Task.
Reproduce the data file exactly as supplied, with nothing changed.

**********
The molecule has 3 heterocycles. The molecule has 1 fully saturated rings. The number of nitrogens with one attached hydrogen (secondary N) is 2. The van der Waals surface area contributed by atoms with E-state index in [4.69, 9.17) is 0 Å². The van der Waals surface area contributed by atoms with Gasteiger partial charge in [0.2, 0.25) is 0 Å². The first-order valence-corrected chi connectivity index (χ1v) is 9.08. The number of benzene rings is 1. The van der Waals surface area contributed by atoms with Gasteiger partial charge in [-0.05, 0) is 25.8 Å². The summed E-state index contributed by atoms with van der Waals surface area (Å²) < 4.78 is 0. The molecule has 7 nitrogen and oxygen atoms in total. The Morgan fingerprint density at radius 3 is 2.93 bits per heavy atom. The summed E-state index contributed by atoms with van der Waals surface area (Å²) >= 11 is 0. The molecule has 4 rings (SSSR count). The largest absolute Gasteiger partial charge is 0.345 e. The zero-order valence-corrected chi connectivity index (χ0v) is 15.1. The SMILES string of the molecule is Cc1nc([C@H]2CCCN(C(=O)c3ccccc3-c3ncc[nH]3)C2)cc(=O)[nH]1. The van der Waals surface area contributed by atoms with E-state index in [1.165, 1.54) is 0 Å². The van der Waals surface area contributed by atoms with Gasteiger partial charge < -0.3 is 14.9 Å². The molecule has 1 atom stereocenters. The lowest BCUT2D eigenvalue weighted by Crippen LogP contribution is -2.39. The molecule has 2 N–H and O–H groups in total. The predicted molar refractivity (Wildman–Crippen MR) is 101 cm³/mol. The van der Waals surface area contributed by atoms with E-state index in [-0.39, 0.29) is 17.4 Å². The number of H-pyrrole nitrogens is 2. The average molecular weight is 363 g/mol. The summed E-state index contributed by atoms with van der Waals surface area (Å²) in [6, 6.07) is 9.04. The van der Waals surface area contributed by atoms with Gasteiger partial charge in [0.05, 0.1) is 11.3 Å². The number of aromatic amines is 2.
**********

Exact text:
The molecule has 3 heterocycles. The molecule has 1 fully saturated rings. The number of nitrogens with one attached hydrogen (secondary N) is 2. The van der Waals surface area contributed by atoms with E-state index in [4.69, 9.17) is 0 Å². The van der Waals surface area contributed by atoms with Gasteiger partial charge in [0.2, 0.25) is 0 Å². The first-order valence-corrected chi connectivity index (χ1v) is 9.08. The number of benzene rings is 1. The van der Waals surface area contributed by atoms with Gasteiger partial charge in [-0.05, 0) is 25.8 Å². The summed E-state index contributed by atoms with van der Waals surface area (Å²) < 4.78 is 0. The molecule has 7 nitrogen and oxygen atoms in total. The Morgan fingerprint density at radius 3 is 2.93 bits per heavy atom. The summed E-state index contributed by atoms with van der Waals surface area (Å²) >= 11 is 0. The molecule has 4 rings (SSSR count). The largest absolute Gasteiger partial charge is 0.345 e. The zero-order valence-corrected chi connectivity index (χ0v) is 15.1. The SMILES string of the molecule is Cc1nc([C@H]2CCCN(C(=O)c3ccccc3-c3ncc[nH]3)C2)cc(=O)[nH]1. The van der Waals surface area contributed by atoms with E-state index in [1.165, 1.54) is 0 Å². The van der Waals surface area contributed by atoms with Gasteiger partial charge < -0.3 is 14.9 Å². The molecule has 1 atom stereocenters. The lowest BCUT2D eigenvalue weighted by Crippen LogP contribution is -2.39. The molecule has 2 N–H and O–H groups in total. The predicted molar refractivity (Wildman–Crippen MR) is 101 cm³/mol. The van der Waals surface area contributed by atoms with E-state index in [-0.39, 0.29) is 17.4 Å². The number of H-pyrrole nitrogens is 2. The average molecular weight is 363 g/mol. The summed E-state index contributed by atoms with van der Waals surface area (Å²) in [6, 6.07) is 9.04. The van der Waals surface area contributed by atoms with Gasteiger partial charge in [0.05, 0.1) is 11.3 Å². The number of aromatic amines is 2.